PAUL O'NEILL: It's because in the general case in the past when we have had an event like September 11 or a slowdown in the economy, leaders take a while to react. They kind of hope against hope that things are going to get better before they start taking corrective action.
In this case what we saw is leaders getting rid of excess inventory and as difficult as it is dealing with excess capacity including people that weren't really needed to do the work, the leaders acted so quickly that we got a huge improvement in productivity in the fourth quarter, which laid the ground for a much more rapid recovery than we otherwise would have.
So, you know, I was not surprised that we got a positive fourth quarter. I thought there was a possibility of that. I was frankly, a little surprised at 3.5 percent productivity growth. It was a half percent or more better than what I expected.
JIM LEHRER: Explain for folks who don't follow all of this and know the language of the economy, et cetera, what recovery means. What is a good recovery? What are you talking about when it's all over?
PAUL O'NEILL: In a typical recovery - well, let's talk about steady state. Our economy has the potential to run a 3 or 3.5 percent growth every year with no inflation and with higher levels compensation on an ongoing basis.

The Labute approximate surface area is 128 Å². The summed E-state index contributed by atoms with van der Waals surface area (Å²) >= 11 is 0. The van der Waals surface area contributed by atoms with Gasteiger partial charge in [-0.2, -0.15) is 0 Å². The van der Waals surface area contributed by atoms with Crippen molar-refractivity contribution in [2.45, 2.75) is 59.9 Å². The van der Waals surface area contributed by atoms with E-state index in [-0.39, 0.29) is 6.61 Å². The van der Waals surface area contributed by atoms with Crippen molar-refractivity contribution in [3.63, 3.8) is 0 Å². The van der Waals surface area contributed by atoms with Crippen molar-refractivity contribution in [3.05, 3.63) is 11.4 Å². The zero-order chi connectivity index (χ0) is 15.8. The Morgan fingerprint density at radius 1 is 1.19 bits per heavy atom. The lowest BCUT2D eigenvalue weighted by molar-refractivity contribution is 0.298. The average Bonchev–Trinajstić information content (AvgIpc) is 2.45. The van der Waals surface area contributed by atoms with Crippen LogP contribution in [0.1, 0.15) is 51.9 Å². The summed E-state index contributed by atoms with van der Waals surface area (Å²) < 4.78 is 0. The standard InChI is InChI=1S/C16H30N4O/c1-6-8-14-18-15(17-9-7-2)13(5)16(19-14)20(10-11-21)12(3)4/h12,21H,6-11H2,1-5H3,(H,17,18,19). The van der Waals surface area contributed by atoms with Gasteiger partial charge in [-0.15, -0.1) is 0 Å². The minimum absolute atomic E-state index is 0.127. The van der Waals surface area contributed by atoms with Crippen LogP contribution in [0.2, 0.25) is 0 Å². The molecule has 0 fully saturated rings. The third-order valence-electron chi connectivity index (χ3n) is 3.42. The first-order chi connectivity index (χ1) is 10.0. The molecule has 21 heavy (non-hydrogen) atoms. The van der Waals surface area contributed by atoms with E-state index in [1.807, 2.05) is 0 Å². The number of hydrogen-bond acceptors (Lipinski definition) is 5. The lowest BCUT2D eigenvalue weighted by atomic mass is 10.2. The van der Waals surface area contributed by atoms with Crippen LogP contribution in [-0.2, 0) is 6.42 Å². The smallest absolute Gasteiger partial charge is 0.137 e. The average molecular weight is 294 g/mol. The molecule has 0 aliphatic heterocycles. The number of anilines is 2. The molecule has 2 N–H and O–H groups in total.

JIM LEHRER: Everybody is doing well.
PAUL O'NEILL: That's our potential.
JIM LEHRER: Okay.
PAUL O'NEILL: Okay. Now, in a typical recovery, you would expect to see two or three quarters of growth at over 5 percent but what we put into the President's budget is getting to3 or 3.5 percent by the end of this year. So we think we have been very conservative.
I think from the data we're seeing right now in the first quarter we're going to be some multiple of the .2 percent in the fourth quarter. I won't tell you a number now but it's going to be positive and it's going to be a multiple of the fourth quarter.
And I think we're on our way to at least a substantial inventory snapback in the early part of this year, and then I think with business investment kicking in we could be back at good growth rates, which is where we ought to be. We need it to lead the world. We need it to get Japan and Europe to do it too, but we need to fulfill our responsibility to our own people, which gives us the ability to work on these other problems around the world.